Using Math to Make Complicated Origami Sculptures

What is Origami? Origami used to be flapping birds and toys. However origami today has evolved into an art form or even sculpture. The common in origami is folding. Probably the most common form of origami is the crane. Every Japanese child learns to fold this shape. But has everything that can be done with origami already done?

In a video I recently watched, Robert Lang talks about how origami, math and engineering principles have changed the way we fold paper today.   He has found a way to merge math with origami creating mind blowing intricate pieces that are not only beautiful but have real life applications too. This scientific approach has made it possible for origami artists to create shapes not possible before. His repertoire includes a replica of a cuckoo clock, a snake with 1000 scales and a 2 foot allosaurus skeleton. All of this is the product of a software he created. He has been practicing origami for over 40 years and is recognized as an origami master and engineer.

He tells us that origami is useful in the real world. The structures developed in origami have real life applications in medicine, consumer electronics, space and more. For example Koryo Miura studied a simple folding pattern which he used to design a solar array which flew in space in 1995. The eye glass telescope had a 100 meter diameter lens which used origami techniques to fold to be shipped in space. Heart stents grafts inspired by origami are also being used to hold open blocked arteries. This stent used an origami pattern called the water bomb base. Airbag designers also benefit from origami by getting flat sheets into a small space.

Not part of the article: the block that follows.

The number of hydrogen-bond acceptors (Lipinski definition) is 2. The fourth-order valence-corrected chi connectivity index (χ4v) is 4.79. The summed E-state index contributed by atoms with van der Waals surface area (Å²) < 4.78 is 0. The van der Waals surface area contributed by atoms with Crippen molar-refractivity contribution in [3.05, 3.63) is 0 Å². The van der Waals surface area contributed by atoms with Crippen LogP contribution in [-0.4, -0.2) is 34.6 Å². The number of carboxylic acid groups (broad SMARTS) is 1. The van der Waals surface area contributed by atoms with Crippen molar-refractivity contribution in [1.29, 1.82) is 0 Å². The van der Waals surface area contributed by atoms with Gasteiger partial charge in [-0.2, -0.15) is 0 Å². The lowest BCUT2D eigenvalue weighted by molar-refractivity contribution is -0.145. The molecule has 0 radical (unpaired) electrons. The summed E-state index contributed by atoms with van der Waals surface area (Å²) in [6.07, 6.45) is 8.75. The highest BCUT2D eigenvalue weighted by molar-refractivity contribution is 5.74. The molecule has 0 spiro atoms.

Clearly origami has evolved from being a child’s hobby to a fantastic art form and even as a means to solve modern day problems. Time might even come when origami can save lives.

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